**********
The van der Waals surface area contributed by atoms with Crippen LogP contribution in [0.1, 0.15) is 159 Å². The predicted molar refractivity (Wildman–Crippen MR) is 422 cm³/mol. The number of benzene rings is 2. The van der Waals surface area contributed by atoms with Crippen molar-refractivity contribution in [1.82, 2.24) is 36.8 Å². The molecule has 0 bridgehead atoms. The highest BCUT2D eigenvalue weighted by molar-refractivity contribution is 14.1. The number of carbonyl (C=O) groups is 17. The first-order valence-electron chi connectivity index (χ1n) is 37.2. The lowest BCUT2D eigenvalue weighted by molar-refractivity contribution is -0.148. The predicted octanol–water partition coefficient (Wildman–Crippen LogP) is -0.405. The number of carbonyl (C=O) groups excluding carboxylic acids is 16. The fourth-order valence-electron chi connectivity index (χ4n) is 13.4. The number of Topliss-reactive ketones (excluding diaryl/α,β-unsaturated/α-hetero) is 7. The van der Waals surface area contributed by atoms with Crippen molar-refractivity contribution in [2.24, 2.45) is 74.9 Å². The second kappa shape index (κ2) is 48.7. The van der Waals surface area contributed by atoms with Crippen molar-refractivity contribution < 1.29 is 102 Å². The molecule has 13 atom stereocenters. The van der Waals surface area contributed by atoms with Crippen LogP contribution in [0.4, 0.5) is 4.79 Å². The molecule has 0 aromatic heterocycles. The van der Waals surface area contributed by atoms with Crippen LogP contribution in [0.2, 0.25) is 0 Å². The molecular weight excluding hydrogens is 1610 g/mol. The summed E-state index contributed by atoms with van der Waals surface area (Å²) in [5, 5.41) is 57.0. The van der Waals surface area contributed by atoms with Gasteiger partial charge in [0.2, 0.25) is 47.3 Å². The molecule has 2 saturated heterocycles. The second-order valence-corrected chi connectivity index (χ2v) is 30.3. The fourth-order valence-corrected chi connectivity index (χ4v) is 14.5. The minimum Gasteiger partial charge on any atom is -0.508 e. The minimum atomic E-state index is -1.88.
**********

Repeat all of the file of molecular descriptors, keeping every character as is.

The van der Waals surface area contributed by atoms with Crippen LogP contribution in [0.1, 0.15) is 159 Å². The predicted molar refractivity (Wildman–Crippen MR) is 422 cm³/mol. The number of benzene rings is 2. The van der Waals surface area contributed by atoms with Crippen molar-refractivity contribution in [1.82, 2.24) is 36.8 Å². The molecule has 0 bridgehead atoms. The highest BCUT2D eigenvalue weighted by molar-refractivity contribution is 14.1. The number of carbonyl (C=O) groups is 17. The first-order valence-electron chi connectivity index (χ1n) is 37.2. The lowest BCUT2D eigenvalue weighted by molar-refractivity contribution is -0.148. The predicted octanol–water partition coefficient (Wildman–Crippen LogP) is -0.405. The number of carbonyl (C=O) groups excluding carboxylic acids is 16. The fourth-order valence-electron chi connectivity index (χ4n) is 13.4. The number of Topliss-reactive ketones (excluding diaryl/α,β-unsaturated/α-hetero) is 7. The van der Waals surface area contributed by atoms with Crippen molar-refractivity contribution in [2.24, 2.45) is 74.9 Å². The second kappa shape index (κ2) is 48.7. The van der Waals surface area contributed by atoms with Crippen molar-refractivity contribution < 1.29 is 102 Å². The molecule has 13 atom stereocenters. The van der Waals surface area contributed by atoms with Crippen LogP contribution in [0.4, 0.5) is 4.79 Å². The molecule has 0 aromatic heterocycles. The van der Waals surface area contributed by atoms with Crippen LogP contribution in [0.2, 0.25) is 0 Å². The molecular weight excluding hydrogens is 1610 g/mol. The summed E-state index contributed by atoms with van der Waals surface area (Å²) in [5, 5.41) is 57.0. The van der Waals surface area contributed by atoms with Gasteiger partial charge in [0.2, 0.25) is 47.3 Å². The molecule has 2 saturated heterocycles. The second-order valence-corrected chi connectivity index (χ2v) is 30.3. The fourth-order valence-corrected chi connectivity index (χ4v) is 14.5. The minimum Gasteiger partial charge on any atom is -0.508 e. The minimum atomic E-state index is -1.88.